On Jan 29, 2007, at 4:30 AM, Daniel López wrote:

> The only think is you have to be careful to respect the lifecycle of
> your web application, shutting down the threads when your applications
> shuts down etc.

> I think some containers also offer you the possibility to use a
> container-managed pool of threads that you can use, and they care  
> of the
> rest, but that's container dependent, AFAIK, and I've never used it  
> so I
> have not opinion there ;).

Daniel's response is a good one.

You do need to be careful if you're launching threads, especially in  
taking care of closing them down at web-app restart (GC/classloader  
issues), but also making sure you never pass along request objects  
like ServletRequest/ServletResponse, etc.  So it takes more care and  
work than a straight servlet application, so you should try to figure  
out a simpler method if possible.

In 3.1.0, you can get access to Resin's thread pool with:

    @Resource Executor _threadPool;

In 3.1.1, you'll be able to use:

   @Resource ExecutorService _threadPool;
   @Resource ScheduledExecutorService _timer;

Resin will stop those services on web-app restart, so if you have a  
Future to the runnable task, you can have your task stop at the  
proper time.

At some point, I'll add a tutorial to show how to use the Future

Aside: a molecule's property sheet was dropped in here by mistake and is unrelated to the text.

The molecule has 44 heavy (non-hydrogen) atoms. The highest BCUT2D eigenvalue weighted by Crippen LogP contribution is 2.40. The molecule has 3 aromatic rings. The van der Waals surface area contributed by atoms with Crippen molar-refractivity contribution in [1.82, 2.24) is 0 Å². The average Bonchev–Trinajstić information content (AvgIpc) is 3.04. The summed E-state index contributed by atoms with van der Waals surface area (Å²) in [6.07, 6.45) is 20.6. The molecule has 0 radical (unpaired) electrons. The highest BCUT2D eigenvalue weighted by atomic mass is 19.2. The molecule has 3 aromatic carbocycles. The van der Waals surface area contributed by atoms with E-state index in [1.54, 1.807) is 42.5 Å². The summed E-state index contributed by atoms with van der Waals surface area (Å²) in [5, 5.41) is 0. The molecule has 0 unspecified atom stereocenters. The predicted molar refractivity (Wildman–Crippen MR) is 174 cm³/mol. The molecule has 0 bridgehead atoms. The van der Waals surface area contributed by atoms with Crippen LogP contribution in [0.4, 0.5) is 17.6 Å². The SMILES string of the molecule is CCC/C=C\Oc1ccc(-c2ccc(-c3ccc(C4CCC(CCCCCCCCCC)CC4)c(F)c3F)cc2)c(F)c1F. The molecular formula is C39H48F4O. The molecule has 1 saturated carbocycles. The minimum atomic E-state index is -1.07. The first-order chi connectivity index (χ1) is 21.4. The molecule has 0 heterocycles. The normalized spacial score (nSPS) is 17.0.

returned from the schedule() call to make sure your service shuts  
down property.

-- Scott

> In short, with plain servlets, no EJB, it's as simple/complicated  
> as you
> want it.

> Cheers!
> D.
> -------------------------------------------
> Daniel Lopez Janariz ([EMAIL PROTECTED])
> Web Services
> Centre for Information and Technology
> Balearic Islands University
> -------------------------------------------
> Danny Ayers escribió:
>> Hi,
>> I would be grateful is someone could answer these questions:
>> * Can servlets safely spawn threads?
>> * If so, under what conditions?
>> I tried to find the answers searching the web, but found conflicting
>> views. So I thought it worth asking about a specific servlet  
>> container
>> implemention.
>> I'm trying to make a very simple asynchronous messaging system on  
>> top of
>> HTTP. What I have in mind requires that the servlet called would
>> complete the request-response in "reasonable" time, yet may initiate
>> other processes that are potentially long-running. The easiest  
>> approach
>> would be to have the servlet spawning another thread in which to  
>> run the
>> other process, and return a response to the client immediately.  
>> But is
>> this possible without running straight into concurrency breakage?
>> More background at :
>> http://dannyayers.com/2007/01/28/a-servlets-problem
>> Thanks,
>> Danny.
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